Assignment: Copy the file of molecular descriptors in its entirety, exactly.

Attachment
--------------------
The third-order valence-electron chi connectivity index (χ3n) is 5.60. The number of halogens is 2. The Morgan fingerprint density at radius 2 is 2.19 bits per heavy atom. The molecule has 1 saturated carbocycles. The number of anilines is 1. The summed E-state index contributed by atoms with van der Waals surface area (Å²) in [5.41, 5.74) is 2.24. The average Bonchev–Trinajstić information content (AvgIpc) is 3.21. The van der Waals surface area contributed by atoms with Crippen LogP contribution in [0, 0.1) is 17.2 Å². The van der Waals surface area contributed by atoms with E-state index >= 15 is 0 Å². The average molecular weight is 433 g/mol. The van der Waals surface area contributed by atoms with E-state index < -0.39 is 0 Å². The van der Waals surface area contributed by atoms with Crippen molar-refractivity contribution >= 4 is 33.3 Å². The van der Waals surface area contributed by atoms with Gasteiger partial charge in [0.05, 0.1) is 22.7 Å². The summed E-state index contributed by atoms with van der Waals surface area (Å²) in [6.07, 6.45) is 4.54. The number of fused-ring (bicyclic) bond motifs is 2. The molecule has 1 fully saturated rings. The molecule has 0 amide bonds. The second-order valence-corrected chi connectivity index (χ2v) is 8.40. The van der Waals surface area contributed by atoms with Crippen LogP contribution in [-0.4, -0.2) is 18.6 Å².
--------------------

The third-order valence-electron chi connectivity index (χ3n) is 5.60. The number of halogens is 2. The Morgan fingerprint density at radius 2 is 2.19 bits per heavy atom. The molecule has 1 saturated carbocycles. The number of anilines is 1. The summed E-state index contributed by atoms with van der Waals surface area (Å²) in [5.41, 5.74) is 2.24. The average Bonchev–Trinajstić information content (AvgIpc) is 3.21. The van der Waals surface area contributed by atoms with Crippen LogP contribution in [0, 0.1) is 17.2 Å². The van der Waals surface area contributed by atoms with E-state index >= 15 is 0 Å². The average molecular weight is 433 g/mol. The van der Waals surface area contributed by atoms with E-state index < -0.39 is 0 Å². The van der Waals surface area contributed by atoms with Crippen molar-refractivity contribution >= 4 is 33.3 Å². The van der Waals surface area contributed by atoms with Gasteiger partial charge in [0.05, 0.1) is 22.7 Å². The summed E-state index contributed by atoms with van der Waals surface area (Å²) in [6.07, 6.45) is 4.54. The number of fused-ring (bicyclic) bond motifs is 2. The molecule has 1 fully saturated rings. The molecule has 0 amide bonds. The second-order valence-corrected chi connectivity index (χ2v) is 8.40. The van der Waals surface area contributed by atoms with Crippen LogP contribution in [-0.4, -0.2) is 18.6 Å².